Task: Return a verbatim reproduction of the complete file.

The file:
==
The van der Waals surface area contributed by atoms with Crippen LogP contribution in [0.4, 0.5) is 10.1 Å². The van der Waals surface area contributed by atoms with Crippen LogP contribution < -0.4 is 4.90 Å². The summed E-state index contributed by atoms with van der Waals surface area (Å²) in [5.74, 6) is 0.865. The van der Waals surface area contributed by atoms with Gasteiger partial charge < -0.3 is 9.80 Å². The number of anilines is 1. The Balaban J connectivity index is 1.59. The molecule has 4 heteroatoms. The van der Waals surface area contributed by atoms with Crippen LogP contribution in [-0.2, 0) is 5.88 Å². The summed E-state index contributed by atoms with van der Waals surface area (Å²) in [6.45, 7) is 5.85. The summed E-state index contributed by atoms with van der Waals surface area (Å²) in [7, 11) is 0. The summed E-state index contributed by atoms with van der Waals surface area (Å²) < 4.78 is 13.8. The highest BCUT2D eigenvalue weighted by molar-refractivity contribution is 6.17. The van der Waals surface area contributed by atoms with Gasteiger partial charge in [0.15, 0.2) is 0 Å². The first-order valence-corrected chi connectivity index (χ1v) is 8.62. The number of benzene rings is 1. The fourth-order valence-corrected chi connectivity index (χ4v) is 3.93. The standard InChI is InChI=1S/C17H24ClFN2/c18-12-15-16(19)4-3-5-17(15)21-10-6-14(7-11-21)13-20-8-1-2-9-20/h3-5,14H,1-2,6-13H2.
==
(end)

The van der Waals surface area contributed by atoms with Crippen LogP contribution in [0.4, 0.5) is 10.1 Å². The van der Waals surface area contributed by atoms with Crippen LogP contribution < -0.4 is 4.90 Å². The summed E-state index contributed by atoms with van der Waals surface area (Å²) in [5.74, 6) is 0.865. The van der Waals surface area contributed by atoms with Gasteiger partial charge < -0.3 is 9.80 Å². The number of anilines is 1. The Balaban J connectivity index is 1.59. The molecule has 4 heteroatoms. The van der Waals surface area contributed by atoms with Crippen LogP contribution in [-0.2, 0) is 5.88 Å². The summed E-state index contributed by atoms with van der Waals surface area (Å²) in [6.45, 7) is 5.85. The summed E-state index contributed by atoms with van der Waals surface area (Å²) in [7, 11) is 0. The summed E-state index contributed by atoms with van der Waals surface area (Å²) < 4.78 is 13.8. The highest BCUT2D eigenvalue weighted by molar-refractivity contribution is 6.17. The van der Waals surface area contributed by atoms with Gasteiger partial charge in [0.15, 0.2) is 0 Å². The first-order valence-corrected chi connectivity index (χ1v) is 8.62. The number of benzene rings is 1. The fourth-order valence-corrected chi connectivity index (χ4v) is 3.93. The standard InChI is InChI=1S/C17H24ClFN2/c18-12-15-16(19)4-3-5-17(15)21-10-6-14(7-11-21)13-20-8-1-2-9-20/h3-5,14H,1-2,6-13H2.